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Television

The American way

3 November 2012

9:00 AM

3 November 2012

9:00 AM

To the Americas this week, and first to the land of the free and the home of the brave: Gay to Straight (Monday, BBC3) examined the practice of ‘gay conversion therapy’; Unreported World (Friday, Channel 4) investigated the political power of unregulated talk radio; and Inventing the Indians (Sunday, BBC4) explored the appropriation of the Native American Indian by American popular culture.

Gay to Straight was presented by someone called Stacey Dooley (no, me neither) on a channel called BBC3 (yes, but not very often). Dooley is a sympathetic, friendly, kindhearted soul, and even the most reticent of teenage boys would be willing to tell her his secrets. TJ is 19 and battling with feelings and urges that his therapist has advised him to call ‘same sex attraction’ and to think of it as a ‘treatable condition’. TJ is ashamed and confused and so are his parents: homosexuality (or ‘the one thing I would not tolerate’, as his father called it) is irreconcilable with the family’s Christian beliefs. The therapist is confident that with sufficient vigilance and determination TJ can keep his mind in check. Yes, that’s the plan: just stop wanting to have sex with men, TJ, and start fancying women instead. ‘It doesn’t sit comfy with me,’ whispered Dooley to the camera.

Further east, Unreported World: Talk-Radio Nation found Krishnan Guru-Murthy discovering the limits of freedom of speech on US radio: ‘So you can say, “Muslims should be bombed”,’ he queried a studio producer, ‘but you can’t say “tits”?’


‘Yes.’
‘And you can say, “Gays should be strung up”, but you can’t say, “cock”?’
‘Right.’
‘That’s a bit weird, isn’t it?’

Guru-Murthy took a guest slot on air with ‘South Florida’s most heavily armed talk show host’ Joyce Kaufman, but he was only half-introduced — Kaufman was unable to pronounce his name. ‘Krishnan’s in the studio,’ she said sulkily, ‘with a very long name.’ Guru-Murthy gave an astonished titter. He was asked to explain British rules about political bias in the media. ‘You couldn’t just go on air,’ he said, ‘and espouse your political view…we have to be duly impartial.’ ‘Gosh,’ Kaufman gasped, ‘I couldn’t survive in that environment.’ Really, Joyce? You couldn’t survive? Not so heavily armed after all, then, eh?

I don’t think Rich Hall would get on very well with Joyce Kaufman (although it’s a meeting I’d like to watch, preferably from a safe distance and wearing a flame-retardant suit). Hall is an American comedian of the ‘everything stinks’ variety, quite often to be heard on Radio 4 and sometimes to be seen on Have I Got News for You. When it comes to presenting TV programmes he adopts a subject, tags it and plants a flag in it: Rich Hall’s The Dirty South, Rich Hall’s How the West Was Lost and this time, Rich Hall’s Inventing the Indians. Aided by Dallas Goldtooth, a Native American comedian who provided validity, support and dry good humour, Hall — enraged, disgusted, unsparing — gave us a history of stolen identity from The Last of the Mohicans (‘spectacular historical misrepresentation’) via Stagecoach (‘no historical perspective’) to modern day ‘Generokee’: ‘Apache Pizza’, ‘Red Man Chewing Tobacco’ and ‘dreamcatcher’ tattoos.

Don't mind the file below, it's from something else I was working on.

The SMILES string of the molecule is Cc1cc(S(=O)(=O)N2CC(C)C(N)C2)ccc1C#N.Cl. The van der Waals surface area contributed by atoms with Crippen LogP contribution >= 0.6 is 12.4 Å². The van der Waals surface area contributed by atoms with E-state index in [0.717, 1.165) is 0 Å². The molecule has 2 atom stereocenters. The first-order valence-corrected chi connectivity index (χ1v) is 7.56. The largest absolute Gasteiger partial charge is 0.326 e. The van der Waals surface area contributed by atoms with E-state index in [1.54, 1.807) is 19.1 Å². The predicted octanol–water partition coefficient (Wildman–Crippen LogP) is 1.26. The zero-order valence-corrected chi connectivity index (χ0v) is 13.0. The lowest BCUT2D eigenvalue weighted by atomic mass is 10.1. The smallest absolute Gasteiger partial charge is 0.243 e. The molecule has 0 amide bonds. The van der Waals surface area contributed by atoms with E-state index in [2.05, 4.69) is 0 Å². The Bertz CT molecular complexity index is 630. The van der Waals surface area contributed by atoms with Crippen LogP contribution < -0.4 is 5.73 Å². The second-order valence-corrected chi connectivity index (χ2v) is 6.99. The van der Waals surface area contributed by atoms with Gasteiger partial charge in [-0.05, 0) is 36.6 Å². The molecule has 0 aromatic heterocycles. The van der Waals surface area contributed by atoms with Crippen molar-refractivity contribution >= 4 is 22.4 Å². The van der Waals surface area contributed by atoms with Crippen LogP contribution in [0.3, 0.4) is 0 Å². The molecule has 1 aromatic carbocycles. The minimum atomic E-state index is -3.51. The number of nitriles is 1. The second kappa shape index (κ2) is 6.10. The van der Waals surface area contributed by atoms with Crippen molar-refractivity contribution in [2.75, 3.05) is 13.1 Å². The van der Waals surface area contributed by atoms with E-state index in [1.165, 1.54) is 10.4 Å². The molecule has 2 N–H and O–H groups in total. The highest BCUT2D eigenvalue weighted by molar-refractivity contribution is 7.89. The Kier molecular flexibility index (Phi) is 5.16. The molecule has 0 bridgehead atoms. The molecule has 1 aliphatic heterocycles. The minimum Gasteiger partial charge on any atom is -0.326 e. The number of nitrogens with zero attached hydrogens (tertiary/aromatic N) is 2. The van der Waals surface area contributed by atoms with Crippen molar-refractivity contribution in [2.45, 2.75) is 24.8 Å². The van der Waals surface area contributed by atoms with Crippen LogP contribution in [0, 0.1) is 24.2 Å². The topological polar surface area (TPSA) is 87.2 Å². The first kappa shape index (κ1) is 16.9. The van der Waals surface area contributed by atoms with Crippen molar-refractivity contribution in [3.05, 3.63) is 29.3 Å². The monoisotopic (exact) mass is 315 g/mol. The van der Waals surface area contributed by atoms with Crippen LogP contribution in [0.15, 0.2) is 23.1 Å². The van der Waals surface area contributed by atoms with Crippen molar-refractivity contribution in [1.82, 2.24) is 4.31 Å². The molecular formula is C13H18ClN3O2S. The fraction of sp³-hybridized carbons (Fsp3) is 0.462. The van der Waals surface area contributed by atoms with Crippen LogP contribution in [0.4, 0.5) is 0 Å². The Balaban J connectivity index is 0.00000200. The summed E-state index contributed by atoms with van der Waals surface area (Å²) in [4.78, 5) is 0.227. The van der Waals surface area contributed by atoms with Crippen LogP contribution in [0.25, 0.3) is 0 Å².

Hall’s outrage burns with a high flame but he is also very funny, and regular interventions from his cohorts prevented self-indulgence. It’s a fascinating subject, and perfect for a television film: plenty of people to talk to, lots of vivid footage, a wealth of startling and tragic historical detail, and any number of locations to review and examine. The history is vicious, astonishing and immensely sad. Goldtooth tried to explain the gulf of understanding that will always divide native from settler: ‘The majority of indigenous peoples have creation stories that place them in a certain location at a certain time. It’s not just, “Oh, my people moved here.” We came out of that mountain, right there.’

Rich Hall behaves as if he has taken the camera hostage; Michael Palin as if the reverse were true. After nearly 25 years of trotting round the planet with a film crew, Palin still gives the impression that he has been dragged from the choir to perform a reluctant solo. It is an artful strategy: his ambitions and anxieties seem so modest that somehow the whopping budget and cocoon of safety nets slip to the back of our mind — at least, the part of our mind which hasn’t fallen asleep (Brazil with Michael Palin, BBC1, Wednesday). Will he get any rest in a hammock? Will he be nipped in the gonads by a pink dolphin? Will he buy a bottle of herbal sex potion? But then came the strike of an oddly resonant note: a chief of the rainforest-dwelling Yanomami tribe was describing his relationship with the Brazilian government: ‘They don’t ask us, the indigenous people. They just tell us what they are going to do with our land. They don’t consult us.’ Two hundred years, 5,000 miles; plus ça change, plus c’est la même chose.


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